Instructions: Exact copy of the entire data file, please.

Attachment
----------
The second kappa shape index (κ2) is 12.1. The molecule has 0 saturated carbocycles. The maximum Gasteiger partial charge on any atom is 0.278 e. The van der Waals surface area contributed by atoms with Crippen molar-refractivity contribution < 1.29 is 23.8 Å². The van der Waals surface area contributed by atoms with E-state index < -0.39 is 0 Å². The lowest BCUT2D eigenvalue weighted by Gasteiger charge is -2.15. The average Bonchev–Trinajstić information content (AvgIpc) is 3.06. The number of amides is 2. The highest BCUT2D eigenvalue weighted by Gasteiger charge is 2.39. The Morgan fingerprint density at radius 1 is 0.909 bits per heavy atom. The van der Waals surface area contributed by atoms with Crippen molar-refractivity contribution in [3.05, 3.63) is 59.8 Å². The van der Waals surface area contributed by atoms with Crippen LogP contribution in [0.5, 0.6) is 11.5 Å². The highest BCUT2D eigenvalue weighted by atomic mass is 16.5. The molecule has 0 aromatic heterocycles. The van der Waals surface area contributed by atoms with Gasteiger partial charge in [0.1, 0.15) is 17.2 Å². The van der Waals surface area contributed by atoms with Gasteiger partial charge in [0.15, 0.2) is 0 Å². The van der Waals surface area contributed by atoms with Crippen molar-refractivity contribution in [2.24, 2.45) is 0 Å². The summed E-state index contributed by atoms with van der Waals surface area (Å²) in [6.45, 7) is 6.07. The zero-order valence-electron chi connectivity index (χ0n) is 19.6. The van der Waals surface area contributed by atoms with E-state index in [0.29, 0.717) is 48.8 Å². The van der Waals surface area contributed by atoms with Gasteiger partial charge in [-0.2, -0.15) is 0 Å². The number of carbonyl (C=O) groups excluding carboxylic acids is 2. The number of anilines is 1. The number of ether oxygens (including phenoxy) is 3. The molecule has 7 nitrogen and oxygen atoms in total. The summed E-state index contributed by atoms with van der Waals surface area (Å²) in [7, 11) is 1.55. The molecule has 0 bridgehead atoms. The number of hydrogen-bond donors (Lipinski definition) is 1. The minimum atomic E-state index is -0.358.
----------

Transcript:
The second kappa shape index (κ2) is 12.1. The molecule has 0 saturated carbocycles. The maximum Gasteiger partial charge on any atom is 0.278 e. The van der Waals surface area contributed by atoms with Crippen molar-refractivity contribution < 1.29 is 23.8 Å². The van der Waals surface area contributed by atoms with E-state index < -0.39 is 0 Å². The lowest BCUT2D eigenvalue weighted by Gasteiger charge is -2.15. The average Bonchev–Trinajstić information content (AvgIpc) is 3.06. The number of amides is 2. The highest BCUT2D eigenvalue weighted by Gasteiger charge is 2.39. The Morgan fingerprint density at radius 1 is 0.909 bits per heavy atom. The van der Waals surface area contributed by atoms with Crippen molar-refractivity contribution in [3.05, 3.63) is 59.8 Å². The van der Waals surface area contributed by atoms with Crippen LogP contribution in [0.5, 0.6) is 11.5 Å². The highest BCUT2D eigenvalue weighted by atomic mass is 16.5. The molecule has 0 aromatic heterocycles. The van der Waals surface area contributed by atoms with Gasteiger partial charge in [0.1, 0.15) is 17.2 Å². The van der Waals surface area contributed by atoms with Gasteiger partial charge in [0.15, 0.2) is 0 Å². The van der Waals surface area contributed by atoms with Crippen molar-refractivity contribution in [2.24, 2.45) is 0 Å². The summed E-state index contributed by atoms with van der Waals surface area (Å²) in [6.45, 7) is 6.07. The zero-order valence-electron chi connectivity index (χ0n) is 19.6. The van der Waals surface area contributed by atoms with E-state index in [0.29, 0.717) is 48.8 Å². The van der Waals surface area contributed by atoms with Gasteiger partial charge in [-0.2, -0.15) is 0 Å². The number of carbonyl (C=O) groups excluding carboxylic acids is 2. The number of anilines is 1. The number of ether oxygens (including phenoxy) is 3. The molecule has 7 nitrogen and oxygen atoms in total. The summed E-state index contributed by atoms with van der Waals surface area (Å²) in [7, 11) is 1.55. The molecule has 0 bridgehead atoms. The number of hydrogen-bond donors (Lipinski definition) is 1. The minimum atomic E-state index is -0.358.